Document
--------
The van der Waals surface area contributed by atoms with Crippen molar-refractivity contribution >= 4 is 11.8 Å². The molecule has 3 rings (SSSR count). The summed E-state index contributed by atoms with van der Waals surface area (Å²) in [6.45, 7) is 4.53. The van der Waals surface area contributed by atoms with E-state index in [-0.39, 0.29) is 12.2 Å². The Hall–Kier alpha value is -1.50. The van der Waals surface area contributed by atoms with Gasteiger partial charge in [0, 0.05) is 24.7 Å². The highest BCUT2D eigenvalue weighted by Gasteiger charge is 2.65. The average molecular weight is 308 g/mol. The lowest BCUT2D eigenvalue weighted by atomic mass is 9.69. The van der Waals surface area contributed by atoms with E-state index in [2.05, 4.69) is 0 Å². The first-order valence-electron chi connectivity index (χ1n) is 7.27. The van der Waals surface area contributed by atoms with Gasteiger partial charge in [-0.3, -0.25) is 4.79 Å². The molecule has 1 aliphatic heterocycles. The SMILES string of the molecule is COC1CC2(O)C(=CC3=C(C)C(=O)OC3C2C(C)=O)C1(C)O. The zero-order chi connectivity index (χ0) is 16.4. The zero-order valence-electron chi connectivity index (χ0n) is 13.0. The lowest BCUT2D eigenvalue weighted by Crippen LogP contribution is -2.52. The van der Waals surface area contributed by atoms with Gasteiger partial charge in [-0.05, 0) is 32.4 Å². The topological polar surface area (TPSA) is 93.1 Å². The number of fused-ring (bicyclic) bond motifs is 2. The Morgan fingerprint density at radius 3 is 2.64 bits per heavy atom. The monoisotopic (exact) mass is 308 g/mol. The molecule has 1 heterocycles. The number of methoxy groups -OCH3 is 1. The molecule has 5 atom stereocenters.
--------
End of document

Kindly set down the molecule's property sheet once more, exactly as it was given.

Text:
The van der Waals surface area contributed by atoms with Crippen molar-refractivity contribution >= 4 is 11.8 Å². The molecule has 3 rings (SSSR count). The summed E-state index contributed by atoms with van der Waals surface area (Å²) in [6.45, 7) is 4.53. The van der Waals surface area contributed by atoms with E-state index in [-0.39, 0.29) is 12.2 Å². The Hall–Kier alpha value is -1.50. The van der Waals surface area contributed by atoms with Gasteiger partial charge in [0, 0.05) is 24.7 Å². The highest BCUT2D eigenvalue weighted by Gasteiger charge is 2.65. The average molecular weight is 308 g/mol. The lowest BCUT2D eigenvalue weighted by atomic mass is 9.69. The van der Waals surface area contributed by atoms with E-state index in [2.05, 4.69) is 0 Å². The first-order valence-electron chi connectivity index (χ1n) is 7.27. The van der Waals surface area contributed by atoms with Gasteiger partial charge in [-0.3, -0.25) is 4.79 Å². The molecule has 1 aliphatic heterocycles. The SMILES string of the molecule is COC1CC2(O)C(=CC3=C(C)C(=O)OC3C2C(C)=O)C1(C)O. The zero-order chi connectivity index (χ0) is 16.4. The zero-order valence-electron chi connectivity index (χ0n) is 13.0. The lowest BCUT2D eigenvalue weighted by Crippen LogP contribution is -2.52. The van der Waals surface area contributed by atoms with Gasteiger partial charge in [-0.05, 0) is 32.4 Å². The topological polar surface area (TPSA) is 93.1 Å². The number of fused-ring (bicyclic) bond motifs is 2. The Morgan fingerprint density at radius 3 is 2.64 bits per heavy atom. The monoisotopic (exact) mass is 308 g/mol. The molecule has 1 heterocycles. The number of methoxy groups -OCH3 is 1. The molecule has 5 atom stereocenters.